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Do you sometimes wake up with a dull headache? Do you suffer with migraines and you just can’t figure out the cause? Or have you got symptoms of sinusitis but no actual infection?

If you’ve answered yes to any of these questions, you may be one of millions of people who clench or grind their teeth.

Teeth clenching and grinding is an issue that affects people of all ages. In fact, research has found that almost all of us will unknowingly grind or clench our teeth at one time or another.

While the exact cause of clenching and grinding is unknown, factors that contribute to it include stress, anxiety, lifestyle factors (such as alcohol consumption and smoking) and sleep apnoea.

Teeth grinding can be a temporary or a chronic problem and causes issues such as: jaw pain, tooth breakage and the erosion of your dental enamel – especially towards the back of your mouth.

The difference between teeth clenching and grinding?

Our teeth are not designed to be in contact constantly – when you eat or chew there is obviously some contact, but at other times your upper and lower teeth should not be touching.

Clenching occurs when the upper and lower teeth clamp tightly together, marked by a short time of tension. This exerts pressure on the jawbone and, over time, will gradually wear down the outer surface of the teeth.

Grinding occurs when the teeth are clenched and move backwards and forwards on top of each other. The medical term for both clenching and grinding is bruxism, and in most cases, you won’t even be aware that you suffer from it.

Headaches and Migraines

The pressure caused by clamping the teeth together can be a trigger for headaches, and in more serious cases, for migraines. The pressure or pain from the clenching action, impacts the jaw and travels to other parts of the skull – resulting in tension-type headaches.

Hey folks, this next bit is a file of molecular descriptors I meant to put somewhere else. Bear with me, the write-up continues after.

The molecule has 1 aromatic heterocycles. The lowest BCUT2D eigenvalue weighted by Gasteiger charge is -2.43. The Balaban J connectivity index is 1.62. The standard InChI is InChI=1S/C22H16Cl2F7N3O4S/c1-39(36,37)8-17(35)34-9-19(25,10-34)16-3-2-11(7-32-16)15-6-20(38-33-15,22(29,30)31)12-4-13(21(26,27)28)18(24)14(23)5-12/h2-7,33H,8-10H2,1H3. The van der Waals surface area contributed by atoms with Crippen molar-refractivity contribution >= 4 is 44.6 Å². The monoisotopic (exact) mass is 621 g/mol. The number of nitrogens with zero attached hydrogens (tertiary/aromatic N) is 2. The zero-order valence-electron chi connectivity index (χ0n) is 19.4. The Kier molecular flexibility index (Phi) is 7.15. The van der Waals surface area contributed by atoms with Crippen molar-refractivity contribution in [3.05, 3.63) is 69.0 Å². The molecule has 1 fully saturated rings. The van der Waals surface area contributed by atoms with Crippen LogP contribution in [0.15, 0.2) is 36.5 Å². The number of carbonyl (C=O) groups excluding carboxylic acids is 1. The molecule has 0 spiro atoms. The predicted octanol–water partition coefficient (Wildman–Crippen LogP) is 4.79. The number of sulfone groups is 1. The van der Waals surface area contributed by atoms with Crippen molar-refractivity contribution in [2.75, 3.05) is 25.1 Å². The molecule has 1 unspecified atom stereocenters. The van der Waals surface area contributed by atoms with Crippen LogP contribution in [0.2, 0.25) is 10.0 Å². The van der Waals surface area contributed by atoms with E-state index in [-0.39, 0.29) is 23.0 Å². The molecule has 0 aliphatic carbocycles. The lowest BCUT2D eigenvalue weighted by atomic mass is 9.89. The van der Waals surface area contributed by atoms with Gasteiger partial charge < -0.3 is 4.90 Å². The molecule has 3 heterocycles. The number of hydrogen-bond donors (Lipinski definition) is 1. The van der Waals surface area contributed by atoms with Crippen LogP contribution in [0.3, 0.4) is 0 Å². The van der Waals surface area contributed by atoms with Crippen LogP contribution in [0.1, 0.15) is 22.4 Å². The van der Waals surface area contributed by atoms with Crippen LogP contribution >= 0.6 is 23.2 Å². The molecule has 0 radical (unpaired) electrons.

As the muscles tighten and the teeth clench, the resulting pain can even cause earaches. Many patients do not connect their headache or migraine with dental issues and try numerous painkillers or organise visits to their GP before getting to the real cause.

Sinus pain

Sinus pain or facial pain is also an effect of teeth grinding and clenching. If a patient has sinusitis, this will invariably be caused by some form of infection or virus. However, sinus pain from grinding or clenching is caused by irritation to the lining or by the bending of the thin bone layers in this area.

Often patients assume their sinus pain is due to an infection or blockage, when in fact its due to the continual pressure exerted on the jawbone by the clenching action.

Tackling bruxism

At Whitestar Dental, patients are often surprised when we ask if they have been grinding their teeth. In most cases, they have been doing so in their sleep and are totally unaware of the problem.

Our most popular treatment for clenching and grinding is a custom-made mouthguard. This is a soft, flexible dental appliance that can significantly reduce the impact teeth clenching has on your dental enamel and jaw bone and can help you to enjoy a better night’s sleep.

While a mouth guard won’t automatically stop the grinding, it will eliminate the effects bruxism has on your dental and physical health. Grinding and clenching can be reduced with further investigations into your sleep patterns, relaxation techniques and decreasing stress.

If you’re experiencing unusual facial pain or headaches, contact us on 0208 427 1800 to book a check-up now.

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